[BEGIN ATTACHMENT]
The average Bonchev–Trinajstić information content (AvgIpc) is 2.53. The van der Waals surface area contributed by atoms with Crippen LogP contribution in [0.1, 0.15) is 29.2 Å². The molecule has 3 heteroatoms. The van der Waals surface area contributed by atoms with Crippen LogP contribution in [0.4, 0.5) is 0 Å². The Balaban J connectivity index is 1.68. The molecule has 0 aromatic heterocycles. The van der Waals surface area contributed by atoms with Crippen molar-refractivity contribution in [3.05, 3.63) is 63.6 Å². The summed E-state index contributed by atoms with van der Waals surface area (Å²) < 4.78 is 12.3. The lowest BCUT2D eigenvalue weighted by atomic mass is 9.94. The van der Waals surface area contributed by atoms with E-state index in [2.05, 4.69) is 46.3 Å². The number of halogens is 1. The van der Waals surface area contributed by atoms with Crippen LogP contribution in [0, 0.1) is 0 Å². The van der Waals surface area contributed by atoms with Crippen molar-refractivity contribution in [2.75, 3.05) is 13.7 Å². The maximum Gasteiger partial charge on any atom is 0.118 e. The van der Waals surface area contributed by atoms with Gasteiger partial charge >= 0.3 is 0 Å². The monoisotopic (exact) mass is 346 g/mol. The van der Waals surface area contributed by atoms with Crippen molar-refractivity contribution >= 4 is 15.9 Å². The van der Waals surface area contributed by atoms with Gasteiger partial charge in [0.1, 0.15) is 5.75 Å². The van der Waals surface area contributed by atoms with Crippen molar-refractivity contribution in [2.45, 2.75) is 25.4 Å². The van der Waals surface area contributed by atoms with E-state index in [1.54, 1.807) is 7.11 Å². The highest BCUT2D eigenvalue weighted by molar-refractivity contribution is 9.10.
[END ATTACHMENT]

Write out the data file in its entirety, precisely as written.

The average Bonchev–Trinajstić information content (AvgIpc) is 2.53. The van der Waals surface area contributed by atoms with Crippen LogP contribution in [0.1, 0.15) is 29.2 Å². The molecule has 3 heteroatoms. The van der Waals surface area contributed by atoms with Crippen LogP contribution in [0.4, 0.5) is 0 Å². The Balaban J connectivity index is 1.68. The molecule has 0 aromatic heterocycles. The van der Waals surface area contributed by atoms with Crippen molar-refractivity contribution in [3.05, 3.63) is 63.6 Å². The summed E-state index contributed by atoms with van der Waals surface area (Å²) < 4.78 is 12.3. The lowest BCUT2D eigenvalue weighted by atomic mass is 9.94. The van der Waals surface area contributed by atoms with E-state index in [2.05, 4.69) is 46.3 Å². The number of halogens is 1. The van der Waals surface area contributed by atoms with Crippen LogP contribution in [0, 0.1) is 0 Å². The van der Waals surface area contributed by atoms with Crippen molar-refractivity contribution in [2.75, 3.05) is 13.7 Å². The maximum Gasteiger partial charge on any atom is 0.118 e. The van der Waals surface area contributed by atoms with Gasteiger partial charge >= 0.3 is 0 Å². The monoisotopic (exact) mass is 346 g/mol. The van der Waals surface area contributed by atoms with Crippen molar-refractivity contribution >= 4 is 15.9 Å². The van der Waals surface area contributed by atoms with Gasteiger partial charge in [0.1, 0.15) is 5.75 Å². The van der Waals surface area contributed by atoms with Crippen molar-refractivity contribution in [2.45, 2.75) is 25.4 Å². The van der Waals surface area contributed by atoms with E-state index in [1.54, 1.807) is 7.11 Å². The highest BCUT2D eigenvalue weighted by molar-refractivity contribution is 9.10.